director having edited “Get Out” and the producer having made “Aliens” and “Tremors.” 3. The reviews are TERRIBLE! Having seen the film, I can now report that the bad reviews are way off-base and this is one of the scariest films of the year. Almost a close uncredited remake of “The Funhouse,” it focuses on a group of teens attending a Halloween haunt and theme park known as the Hell Fest. Unbeknownst to them, a slasher wearing a really scary mask is going on a killing spree using the park as cover. Even once one of the teenagers figures out what is going on, it is nearly impossible for her to get anyone to believe her. A well-made thrill ride with a truly ingenious surprise ending, this movie will haunt your dreams for nights on end. “Hell Fest” delivers a HELL of a good scare!
How did I end up seeing “Assassination Nation,” a low-budget indie film with a distinct lack of advertising? It was the most
interesting sounding movie that Movie Pass would allow my brother and I to go see. It’s about four popular high school girls in Salem (one of them a trannie) who are leading hyper-sexualized, promiscuous lives when suddenly a hacker rocks Salem by gradually making every member of town’s internet information available to everyone in town, one by one.
First the mayor is exposed publicly as a trannie, for instance, which causes him to publicly commit suicide. Then, the likable black principal of Salem High has possibly questionable pictures of his very young daughter made public, which causes the town to (unfairly) turn against him. What starts as a raucous dark comedy akin to “Heathers” becomes the “Super-Purge” as the entire town becomes violent and turns on each other and (more importantly) our four protagonists. In order to survive, the four girls have to turn hyper-aware and hyper-violent as no man in the town can be trusted (and no women either really).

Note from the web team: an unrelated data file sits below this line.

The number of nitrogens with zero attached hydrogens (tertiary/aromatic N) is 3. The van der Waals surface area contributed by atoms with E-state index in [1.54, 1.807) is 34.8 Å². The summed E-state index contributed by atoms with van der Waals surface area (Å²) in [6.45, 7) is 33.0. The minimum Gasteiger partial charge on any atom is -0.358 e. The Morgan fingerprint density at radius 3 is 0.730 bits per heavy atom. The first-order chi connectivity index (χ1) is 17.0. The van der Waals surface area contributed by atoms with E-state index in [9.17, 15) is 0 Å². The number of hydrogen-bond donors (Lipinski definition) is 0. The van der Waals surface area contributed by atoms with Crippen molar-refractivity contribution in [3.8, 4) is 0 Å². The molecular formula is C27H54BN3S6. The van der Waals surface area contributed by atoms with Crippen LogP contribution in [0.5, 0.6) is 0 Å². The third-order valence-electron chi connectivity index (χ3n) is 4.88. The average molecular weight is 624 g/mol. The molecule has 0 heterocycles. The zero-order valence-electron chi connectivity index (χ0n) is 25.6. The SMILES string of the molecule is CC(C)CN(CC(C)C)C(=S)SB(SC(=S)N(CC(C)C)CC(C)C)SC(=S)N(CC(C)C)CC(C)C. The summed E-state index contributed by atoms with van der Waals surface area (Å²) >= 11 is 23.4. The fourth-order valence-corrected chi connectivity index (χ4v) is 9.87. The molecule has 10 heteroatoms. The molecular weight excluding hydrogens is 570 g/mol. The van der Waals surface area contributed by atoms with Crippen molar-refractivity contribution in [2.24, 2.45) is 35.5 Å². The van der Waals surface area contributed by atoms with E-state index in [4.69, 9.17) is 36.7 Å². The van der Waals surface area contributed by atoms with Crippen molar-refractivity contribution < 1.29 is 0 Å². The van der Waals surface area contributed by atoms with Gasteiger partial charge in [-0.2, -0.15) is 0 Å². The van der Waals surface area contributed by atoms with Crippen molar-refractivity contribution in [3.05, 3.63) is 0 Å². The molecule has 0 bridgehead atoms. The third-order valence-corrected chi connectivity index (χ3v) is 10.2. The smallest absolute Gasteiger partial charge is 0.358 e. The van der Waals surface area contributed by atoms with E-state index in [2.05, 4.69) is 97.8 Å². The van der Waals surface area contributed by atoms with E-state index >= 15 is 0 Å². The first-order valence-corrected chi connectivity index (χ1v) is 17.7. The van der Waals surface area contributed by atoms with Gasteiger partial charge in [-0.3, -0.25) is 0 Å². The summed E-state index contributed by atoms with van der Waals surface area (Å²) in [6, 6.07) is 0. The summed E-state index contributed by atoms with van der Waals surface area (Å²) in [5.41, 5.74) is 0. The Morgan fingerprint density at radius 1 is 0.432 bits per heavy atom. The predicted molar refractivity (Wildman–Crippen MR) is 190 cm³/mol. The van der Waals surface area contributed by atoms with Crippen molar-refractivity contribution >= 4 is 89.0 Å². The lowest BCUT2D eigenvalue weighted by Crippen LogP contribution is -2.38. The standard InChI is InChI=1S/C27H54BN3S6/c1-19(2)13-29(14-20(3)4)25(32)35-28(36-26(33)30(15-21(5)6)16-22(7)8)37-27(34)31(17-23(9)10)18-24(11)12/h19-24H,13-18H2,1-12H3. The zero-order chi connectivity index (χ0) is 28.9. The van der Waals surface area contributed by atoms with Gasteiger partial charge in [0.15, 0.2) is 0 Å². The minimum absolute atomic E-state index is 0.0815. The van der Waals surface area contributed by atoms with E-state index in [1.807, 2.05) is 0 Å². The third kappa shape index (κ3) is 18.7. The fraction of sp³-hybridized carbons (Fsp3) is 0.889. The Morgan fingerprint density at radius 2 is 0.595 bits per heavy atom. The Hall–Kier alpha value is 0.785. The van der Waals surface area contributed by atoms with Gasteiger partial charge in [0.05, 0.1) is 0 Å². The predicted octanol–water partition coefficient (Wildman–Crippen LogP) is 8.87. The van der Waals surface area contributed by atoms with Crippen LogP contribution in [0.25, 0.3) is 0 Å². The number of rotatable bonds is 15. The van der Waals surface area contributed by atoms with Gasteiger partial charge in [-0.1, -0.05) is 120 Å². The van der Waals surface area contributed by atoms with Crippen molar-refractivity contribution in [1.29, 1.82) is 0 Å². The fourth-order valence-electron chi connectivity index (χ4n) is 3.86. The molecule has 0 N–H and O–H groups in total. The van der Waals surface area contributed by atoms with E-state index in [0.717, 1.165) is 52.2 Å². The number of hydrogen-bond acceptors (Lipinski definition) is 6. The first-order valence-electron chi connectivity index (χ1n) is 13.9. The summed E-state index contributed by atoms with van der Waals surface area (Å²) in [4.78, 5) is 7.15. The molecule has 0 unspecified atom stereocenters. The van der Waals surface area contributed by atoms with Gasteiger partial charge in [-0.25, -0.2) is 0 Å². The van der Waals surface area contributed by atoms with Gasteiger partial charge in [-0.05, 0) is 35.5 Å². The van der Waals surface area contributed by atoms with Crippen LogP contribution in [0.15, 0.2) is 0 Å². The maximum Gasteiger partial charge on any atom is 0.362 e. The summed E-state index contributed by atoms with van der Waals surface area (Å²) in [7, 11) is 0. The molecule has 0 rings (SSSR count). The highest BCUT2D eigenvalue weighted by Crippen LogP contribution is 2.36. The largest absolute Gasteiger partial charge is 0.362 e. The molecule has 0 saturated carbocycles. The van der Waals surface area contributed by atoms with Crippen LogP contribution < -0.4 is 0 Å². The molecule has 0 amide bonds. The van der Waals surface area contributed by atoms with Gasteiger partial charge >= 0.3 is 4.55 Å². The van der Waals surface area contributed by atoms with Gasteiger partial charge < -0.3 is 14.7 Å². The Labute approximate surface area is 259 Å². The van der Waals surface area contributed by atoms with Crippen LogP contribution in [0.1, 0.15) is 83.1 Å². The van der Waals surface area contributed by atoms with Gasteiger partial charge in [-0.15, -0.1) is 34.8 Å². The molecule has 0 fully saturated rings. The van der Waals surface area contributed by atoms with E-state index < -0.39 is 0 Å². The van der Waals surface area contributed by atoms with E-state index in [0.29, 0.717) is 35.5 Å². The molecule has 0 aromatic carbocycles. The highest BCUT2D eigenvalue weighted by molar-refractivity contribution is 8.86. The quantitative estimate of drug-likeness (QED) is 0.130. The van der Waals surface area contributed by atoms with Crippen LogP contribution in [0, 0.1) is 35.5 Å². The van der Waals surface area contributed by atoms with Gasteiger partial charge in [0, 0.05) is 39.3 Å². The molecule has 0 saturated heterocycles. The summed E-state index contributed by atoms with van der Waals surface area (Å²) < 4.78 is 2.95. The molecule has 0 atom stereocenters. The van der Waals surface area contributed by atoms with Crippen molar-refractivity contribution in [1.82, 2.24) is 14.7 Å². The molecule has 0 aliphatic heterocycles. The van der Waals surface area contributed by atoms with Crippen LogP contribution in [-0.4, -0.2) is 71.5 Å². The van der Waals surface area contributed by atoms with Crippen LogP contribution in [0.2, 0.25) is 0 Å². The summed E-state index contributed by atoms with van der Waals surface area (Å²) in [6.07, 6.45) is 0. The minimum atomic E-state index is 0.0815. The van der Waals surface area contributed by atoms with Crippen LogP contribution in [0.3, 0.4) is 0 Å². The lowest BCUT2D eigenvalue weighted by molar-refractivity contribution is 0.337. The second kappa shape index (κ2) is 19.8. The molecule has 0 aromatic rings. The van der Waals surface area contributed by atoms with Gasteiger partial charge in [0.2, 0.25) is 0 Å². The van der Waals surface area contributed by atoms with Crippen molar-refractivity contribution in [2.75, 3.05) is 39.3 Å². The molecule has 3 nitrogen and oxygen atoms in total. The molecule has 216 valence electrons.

This movie has a liberal, hyper-feminist and subversive message that I really can’t get behind; men and women in general are not as evil and judgmental as in this film. However, it is true that hysteria over the internet and people turning on each other is destroying our society, and so people need to calm down and look at the whole person. I am recommending this film because it is funny, violent, self-aware, subversive, rather unpredictable, and genuinely interesting. I do not agree with most of what writer-director Sam Levinson is saying with this film, but I do applaud the manner in which he says it. “Assassination Nation” is a surprisingly interesting film that deserves much better than it got at the box office. I would definitely recommend seeing it if you get the chance.